# Caffyns - Financial distress risk

I’ll use Piotroski’s nine variables to start the thinking about the potential for financial distress hitting Caffyns (LSE:CFYN).

1. Is the company profitable?

In the year to March 2019 Caffyns made £0.952m profit after tax from continuing operations, therefore it gains a Piotroski point.

2. Does the company produce positive cash flow from operations?

In recent years Caffyns has generated satisfyingly positive cash flows. In the case of 2019 it produced £2.83m net cash flow from operating activities, thus a second Piotroski point is gained.

3. Has return on assets improved?

Net income before taking account of exceptional items in 2018 was £1.23m, but it was only £0.952m in 2019. Given that beginning of year total assets also rose we can say that the return on assets declined. No Piotroski point.

4. Is cash flow greater than profits?

Yes. The third point scored.

5. Has the ratio of long-term debt to average total assets during the year diminished?

For 2018: £13.5m/£87.113m = 15.5%

For 2019: £12.63m/£93.1m = 13.6%.

Yes, so a fourth Piotroski point.6

6. Has the current ratio improved?

Current assets divided by current liabilities.

2018: £44.024m/£39.657m = 1.11

2019: £47.2m/£44.9m = 1.05

There has been a deterioration, and so no point is scored.

7. Has the company raised cash by selling shares recently?

No, it has no need to. One Piotroski point scored.

8. Has the gross profit margin improved?

2018: GPM was 11.22%

2019: GPM was 12.4%

Sixth Piotroski point.

9. Has the ratio of turnover to total assets (at beginning of the year) improved?

2018: £215.868m/£83m =  2.6

2019: £209.246m/£91.4m = 2.29

There has been a decline, so no Piotroski point scored.

Conclusion on Piotroski

A score of six out of ten is good and does not signal much financial distress risk.

A closer look at Caffyn’s debt

Debt facilities have been agreed with HSBC and VW Bank:

• HSBC term loan with a current outstanding balance of £7.1m in March 2019 is repayable in instalments to 2038. Cost: 1.75% + LIBOR.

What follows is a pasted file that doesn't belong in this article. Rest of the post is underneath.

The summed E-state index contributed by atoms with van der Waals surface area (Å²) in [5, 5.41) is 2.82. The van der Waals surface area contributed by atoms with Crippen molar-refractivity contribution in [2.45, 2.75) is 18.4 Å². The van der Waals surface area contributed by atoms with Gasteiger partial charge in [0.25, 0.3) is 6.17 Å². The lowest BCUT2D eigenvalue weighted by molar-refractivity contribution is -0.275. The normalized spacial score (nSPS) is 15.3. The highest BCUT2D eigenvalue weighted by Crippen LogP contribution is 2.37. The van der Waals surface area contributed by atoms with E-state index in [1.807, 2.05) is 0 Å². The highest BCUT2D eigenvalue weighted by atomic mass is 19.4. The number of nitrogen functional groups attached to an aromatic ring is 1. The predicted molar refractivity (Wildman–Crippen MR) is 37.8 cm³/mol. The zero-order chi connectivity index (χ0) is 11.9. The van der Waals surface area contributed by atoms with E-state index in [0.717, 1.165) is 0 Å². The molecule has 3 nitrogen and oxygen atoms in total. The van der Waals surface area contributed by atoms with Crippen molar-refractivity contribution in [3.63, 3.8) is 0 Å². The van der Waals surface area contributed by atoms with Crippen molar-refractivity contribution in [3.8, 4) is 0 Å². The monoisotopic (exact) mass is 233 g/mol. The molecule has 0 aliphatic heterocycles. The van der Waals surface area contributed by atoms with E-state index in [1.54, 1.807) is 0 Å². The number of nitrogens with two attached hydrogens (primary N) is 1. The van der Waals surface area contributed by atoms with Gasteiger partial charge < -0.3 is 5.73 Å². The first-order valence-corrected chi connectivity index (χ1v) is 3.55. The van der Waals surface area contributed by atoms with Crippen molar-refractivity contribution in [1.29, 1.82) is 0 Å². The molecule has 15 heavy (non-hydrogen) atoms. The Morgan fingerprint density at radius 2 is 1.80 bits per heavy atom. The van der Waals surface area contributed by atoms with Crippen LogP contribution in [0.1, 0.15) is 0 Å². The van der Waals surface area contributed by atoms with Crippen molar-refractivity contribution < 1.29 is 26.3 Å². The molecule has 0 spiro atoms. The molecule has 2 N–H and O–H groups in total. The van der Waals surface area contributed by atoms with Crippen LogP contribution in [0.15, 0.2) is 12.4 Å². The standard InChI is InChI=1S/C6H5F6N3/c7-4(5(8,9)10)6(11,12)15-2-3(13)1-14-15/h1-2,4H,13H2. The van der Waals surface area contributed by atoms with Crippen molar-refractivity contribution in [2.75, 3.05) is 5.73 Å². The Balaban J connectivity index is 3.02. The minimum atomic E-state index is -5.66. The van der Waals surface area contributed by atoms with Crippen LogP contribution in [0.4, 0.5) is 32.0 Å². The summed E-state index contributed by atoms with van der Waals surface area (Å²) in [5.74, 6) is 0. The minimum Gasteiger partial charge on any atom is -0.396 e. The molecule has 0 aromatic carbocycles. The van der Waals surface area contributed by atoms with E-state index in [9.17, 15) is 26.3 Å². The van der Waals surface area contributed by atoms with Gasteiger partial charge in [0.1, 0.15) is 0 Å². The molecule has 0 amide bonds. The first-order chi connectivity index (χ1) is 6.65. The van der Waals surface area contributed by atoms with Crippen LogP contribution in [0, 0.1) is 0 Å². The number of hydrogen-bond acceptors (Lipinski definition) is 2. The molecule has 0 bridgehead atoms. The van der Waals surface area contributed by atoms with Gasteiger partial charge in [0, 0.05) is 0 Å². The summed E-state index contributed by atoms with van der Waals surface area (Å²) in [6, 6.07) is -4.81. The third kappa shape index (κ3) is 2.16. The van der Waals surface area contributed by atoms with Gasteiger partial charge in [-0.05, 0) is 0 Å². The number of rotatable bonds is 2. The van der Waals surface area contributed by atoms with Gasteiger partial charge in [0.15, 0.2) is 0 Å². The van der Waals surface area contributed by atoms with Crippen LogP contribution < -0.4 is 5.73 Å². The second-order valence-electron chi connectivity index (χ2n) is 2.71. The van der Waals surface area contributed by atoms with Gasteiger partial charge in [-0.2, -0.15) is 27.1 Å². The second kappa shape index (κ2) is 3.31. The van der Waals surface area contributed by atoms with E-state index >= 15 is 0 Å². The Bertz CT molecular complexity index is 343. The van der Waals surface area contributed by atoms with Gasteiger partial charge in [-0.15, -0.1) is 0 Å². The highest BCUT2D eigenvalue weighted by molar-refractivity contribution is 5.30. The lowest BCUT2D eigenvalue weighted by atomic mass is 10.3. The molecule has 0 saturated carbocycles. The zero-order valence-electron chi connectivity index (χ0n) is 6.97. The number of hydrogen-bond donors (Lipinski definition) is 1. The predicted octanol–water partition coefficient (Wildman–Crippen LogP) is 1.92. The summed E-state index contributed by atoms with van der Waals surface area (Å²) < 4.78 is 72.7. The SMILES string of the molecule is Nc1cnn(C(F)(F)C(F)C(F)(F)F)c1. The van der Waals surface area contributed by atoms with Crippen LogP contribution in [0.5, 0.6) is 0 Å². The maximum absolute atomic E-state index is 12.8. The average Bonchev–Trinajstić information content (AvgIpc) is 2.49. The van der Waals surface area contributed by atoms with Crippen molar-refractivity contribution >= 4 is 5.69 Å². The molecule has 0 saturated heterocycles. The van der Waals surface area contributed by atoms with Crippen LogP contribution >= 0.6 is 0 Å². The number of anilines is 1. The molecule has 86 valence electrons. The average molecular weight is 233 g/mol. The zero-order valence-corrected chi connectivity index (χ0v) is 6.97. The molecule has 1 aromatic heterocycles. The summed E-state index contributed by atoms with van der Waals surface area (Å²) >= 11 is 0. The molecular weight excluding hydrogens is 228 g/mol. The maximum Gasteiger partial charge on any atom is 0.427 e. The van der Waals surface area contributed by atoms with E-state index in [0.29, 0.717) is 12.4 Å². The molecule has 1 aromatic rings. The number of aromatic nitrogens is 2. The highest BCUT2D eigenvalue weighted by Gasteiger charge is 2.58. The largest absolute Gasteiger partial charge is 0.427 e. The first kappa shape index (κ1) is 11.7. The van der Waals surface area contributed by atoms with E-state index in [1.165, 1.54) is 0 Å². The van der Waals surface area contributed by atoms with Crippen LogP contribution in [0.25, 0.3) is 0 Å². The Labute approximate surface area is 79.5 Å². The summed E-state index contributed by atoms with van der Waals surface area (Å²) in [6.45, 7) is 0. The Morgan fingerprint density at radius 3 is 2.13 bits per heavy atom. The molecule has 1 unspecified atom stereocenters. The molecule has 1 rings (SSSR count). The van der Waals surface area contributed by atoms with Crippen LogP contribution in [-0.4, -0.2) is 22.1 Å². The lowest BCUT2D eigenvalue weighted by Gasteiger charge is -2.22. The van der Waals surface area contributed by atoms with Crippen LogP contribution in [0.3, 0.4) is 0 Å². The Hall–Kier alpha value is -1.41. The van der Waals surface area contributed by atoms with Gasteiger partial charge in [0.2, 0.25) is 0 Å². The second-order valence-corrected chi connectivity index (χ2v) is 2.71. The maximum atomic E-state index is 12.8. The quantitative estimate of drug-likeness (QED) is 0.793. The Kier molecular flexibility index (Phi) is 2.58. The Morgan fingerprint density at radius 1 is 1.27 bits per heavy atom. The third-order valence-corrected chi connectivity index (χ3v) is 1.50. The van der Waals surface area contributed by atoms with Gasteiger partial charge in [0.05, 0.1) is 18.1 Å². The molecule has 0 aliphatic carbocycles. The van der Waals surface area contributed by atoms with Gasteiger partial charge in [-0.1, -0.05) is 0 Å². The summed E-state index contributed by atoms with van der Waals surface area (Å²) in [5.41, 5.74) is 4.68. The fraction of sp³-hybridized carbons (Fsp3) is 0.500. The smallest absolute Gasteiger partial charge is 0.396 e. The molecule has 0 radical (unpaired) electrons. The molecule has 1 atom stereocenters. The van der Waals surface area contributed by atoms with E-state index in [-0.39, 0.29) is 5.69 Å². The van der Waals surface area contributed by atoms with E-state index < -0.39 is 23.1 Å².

• HSBC revolving credit facility of £7.5m (1.8% + LIBOR), renewable in March 2023. Balance in March 2019: £4m.
• HSBC overdraft facility of £3.5m, renewable annually (1.75% + Bank rate)
• VW Bank overdraft facility of £7m renewable annually (2.64% + FHBR (currently 1%))
• VW Bank term loan, originally of £5m, repayable over 10 years to November 2023. 1.75% + FHBR.  Balance outstanding March 2019 £2.4m.

HSBC and VW grant that in peak periods of the year the two overdrafts result in the combined total of £13m.

Debt outstanding March 2019 and March 2018

 £m 2019 2018 Current 4.9 1.4 Non-current 12.6 13.1 Total debt 17.5 14.5 Less cash –3.9 –2.2 Net debt 13.6 12.3

It would seem that the VW overdraft is asset-backed lending with cars being used a security. But the VW term loan and the HSBC debt, are subject to covenants tested with respect to:

• A debt to freehold property ratio, “The loan and overdraft facilities provided to the Company of £27.5 million (2018: £28.4 million) are secured by a general debenture and fixed charges over certain freehold properties……Capital requirements imposed externally by the Group’s bankers are that bank borrowings should not exceed 70% of the current open-market value of the Group’s freehold properties which are subject to a fixed charge.” (2019 Annual Report)
• An interest cover ratio. The details of this are not given but generally such clauses say something like annual profits (and/or cash flow) must be 2 or 3 times annual interest.

Significantly, “the failure of a covenant test would render these facilities repayable on demand at the option of the lenders.” (2019 Annual Report)

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